Yet not all of Ghannouchi’s activities suggest moderation. For example, he supported Iran during the 1979 U.S. embassy hostage crisis and strongly condemned Saudi Arabia for allowing U.S. troops on its soil during Operation Desert Storm, going so far as to call America the “enemy of Islam.” And despite promoting pluralism in Tunisia during his exile in Britain, he sometimes condemned other Europe-based Islamists and secular authors as infidels. He is also on record supporting Hamas and its use of rockets against Israeli civilians, describing the tactic in February 2009 as “a civilized weapon” that “creates balance in power.” More recently, in May 2011, he referred to Israel as “a germ” and predicted the state would “disappear” before the year 2027.

At the same time, however, Ghannouchi has toned down his criticism of Washington, even welcoming U.S. support for the Tunisian revolution. He has also called for a closer trade relationship with the United States. Indeed, he is visiting New York and Washington later this month.

Seeing Is Believing

Ennahda’s relatively liberal political stance and commitment to pluralism have raised hopes among some Western observers that it will provide the Arab world with a strong example of an Islamist party that is committed to democracy and human rights. Others, however, worry that Ennahda is not as moderate as it claims to be, and that it will impose changes in personal-status codes relating to divorce and inheritance based on Islamic law, resulting in a rollback of women’s rights.

Although Ennahda has yet to announce the new government’s composition, its previously mentioned partner in the planned coalition is secular and leftist. Accordingly, Ennahda has pledged not to introduce Islamic provisions into the new constitution or make any law promoting religion, and most of its concrete policy proposals have focused on the economy. For example, it plans to revitalize the tourism sector, deregulate the airline industry to bring prices down, diversify the banking sector, improve infrastructure, decrease inflation, and pursue a “common market for the Maghreb” as well as stronger economic ties with the United States and Japan.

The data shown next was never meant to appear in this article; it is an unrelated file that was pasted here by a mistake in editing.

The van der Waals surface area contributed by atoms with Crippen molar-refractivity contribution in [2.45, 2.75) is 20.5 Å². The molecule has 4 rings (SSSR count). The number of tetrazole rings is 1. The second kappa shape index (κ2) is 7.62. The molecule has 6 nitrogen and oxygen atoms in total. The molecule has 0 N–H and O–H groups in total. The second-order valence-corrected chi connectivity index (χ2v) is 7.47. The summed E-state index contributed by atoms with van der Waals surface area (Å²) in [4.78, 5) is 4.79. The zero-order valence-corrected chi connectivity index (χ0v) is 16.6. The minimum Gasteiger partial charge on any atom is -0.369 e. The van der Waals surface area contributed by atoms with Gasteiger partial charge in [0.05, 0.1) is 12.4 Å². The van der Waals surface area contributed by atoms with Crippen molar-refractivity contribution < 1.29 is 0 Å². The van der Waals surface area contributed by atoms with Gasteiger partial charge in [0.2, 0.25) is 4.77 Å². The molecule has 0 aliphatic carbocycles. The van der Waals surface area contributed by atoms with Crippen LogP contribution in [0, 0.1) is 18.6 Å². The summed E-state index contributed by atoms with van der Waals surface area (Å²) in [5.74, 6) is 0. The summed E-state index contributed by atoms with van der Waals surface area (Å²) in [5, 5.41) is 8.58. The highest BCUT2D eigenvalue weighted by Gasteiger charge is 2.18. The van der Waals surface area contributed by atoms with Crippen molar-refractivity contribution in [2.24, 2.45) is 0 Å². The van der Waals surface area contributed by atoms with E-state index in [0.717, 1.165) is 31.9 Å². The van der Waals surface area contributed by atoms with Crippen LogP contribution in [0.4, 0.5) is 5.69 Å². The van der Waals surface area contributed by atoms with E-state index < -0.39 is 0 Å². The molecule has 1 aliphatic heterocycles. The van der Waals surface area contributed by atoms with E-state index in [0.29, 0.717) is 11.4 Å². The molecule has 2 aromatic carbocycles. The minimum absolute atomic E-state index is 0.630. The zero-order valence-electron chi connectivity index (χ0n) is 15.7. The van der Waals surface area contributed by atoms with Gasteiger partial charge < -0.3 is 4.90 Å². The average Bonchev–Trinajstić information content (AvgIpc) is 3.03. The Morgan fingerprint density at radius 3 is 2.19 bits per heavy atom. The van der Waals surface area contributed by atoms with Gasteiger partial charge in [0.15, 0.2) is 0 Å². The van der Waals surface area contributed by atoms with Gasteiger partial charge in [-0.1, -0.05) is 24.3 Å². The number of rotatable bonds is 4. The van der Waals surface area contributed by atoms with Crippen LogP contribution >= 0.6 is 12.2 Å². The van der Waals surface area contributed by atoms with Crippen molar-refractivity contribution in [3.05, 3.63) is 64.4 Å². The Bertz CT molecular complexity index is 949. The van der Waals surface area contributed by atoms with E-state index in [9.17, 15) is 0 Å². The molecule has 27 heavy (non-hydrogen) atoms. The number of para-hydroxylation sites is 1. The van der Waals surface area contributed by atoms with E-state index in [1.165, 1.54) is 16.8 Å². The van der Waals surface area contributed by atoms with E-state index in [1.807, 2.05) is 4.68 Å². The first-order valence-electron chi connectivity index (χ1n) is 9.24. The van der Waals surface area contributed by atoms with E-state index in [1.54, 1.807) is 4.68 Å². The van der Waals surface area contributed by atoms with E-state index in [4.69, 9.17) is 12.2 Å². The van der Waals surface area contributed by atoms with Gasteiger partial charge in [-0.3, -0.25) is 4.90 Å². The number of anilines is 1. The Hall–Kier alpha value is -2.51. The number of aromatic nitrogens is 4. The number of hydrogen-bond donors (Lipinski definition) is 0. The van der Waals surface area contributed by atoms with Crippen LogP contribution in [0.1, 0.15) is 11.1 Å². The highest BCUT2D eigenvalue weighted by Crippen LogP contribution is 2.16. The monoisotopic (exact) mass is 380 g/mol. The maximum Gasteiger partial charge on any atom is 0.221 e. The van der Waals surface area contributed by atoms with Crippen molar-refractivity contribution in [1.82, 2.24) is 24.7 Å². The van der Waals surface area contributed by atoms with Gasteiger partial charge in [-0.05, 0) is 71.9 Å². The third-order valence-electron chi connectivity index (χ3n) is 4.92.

Although most of what Ennahda says is reassuring, party members have made some worrisome statements. Earlier this month, for example, parliamentarian Suad Abdulrahim announced that single mothers were a disgrace to Tunisia. The party’s secretary-general, Hamadi Jebali, refuted the comment and declared support for all Tunisian women. Yet a week earlier, Ghannouchi himself issued a statement defending protestors who had attacked a Tunisian television station for airing Persepolis, a film criticizing the Iranian revolution. Such remarks suggest that not all speech will be equally protected under his leadership.

Nevertheless, the party has pledged to strengthen the role of women in Tunisia, a promise perhaps best demonstrated by the fact that the only woman to win an Ennahda seat in the election does not wear hijab. For the time being, at least, Ennahda’s approach seems to favor adding religious options (e.g., Islamic banks) for those who want them without dismantling existing institutions or changing longstanding practices such as a ban on polygamy.

Implications for Washington

As election season kicks off in Egypt and war-torn Libya begins to piece together a governing coalition, many are looking to Tunisia for a more hopeful vision of the region. It is still too early to tell what Ennahda’s victory means for the country. Even less clear is what it will mean for U.S.-Tunisian relations. Despite widespread optimism about the party’s moderate nature, a healthy dose of U.S. skepticism regarding its long-term goals is warranted given the long, curvy ideological road traveled by Ghannouchi and his recent disturbing comments. Some clarity may emerge during his upcoming U.S. visit, when he will likely meet with administration officials.

Moving forward, Washington should build relationships with both Ennahda and Tunisia’s liberal democratic parties. At the same time, though, Washington should be vigilant, watching closely for signs that Ennahda is moving away from democracy. It should also be prepared to call the ruling party out if it decides to renege on its commitments. After all, 60 percent of Tunisians did not vote for the Islamists.

Emma Hayward is a doctoral candidate at the University of Pennsylvania, focusing on social and political developments in the Maghreb.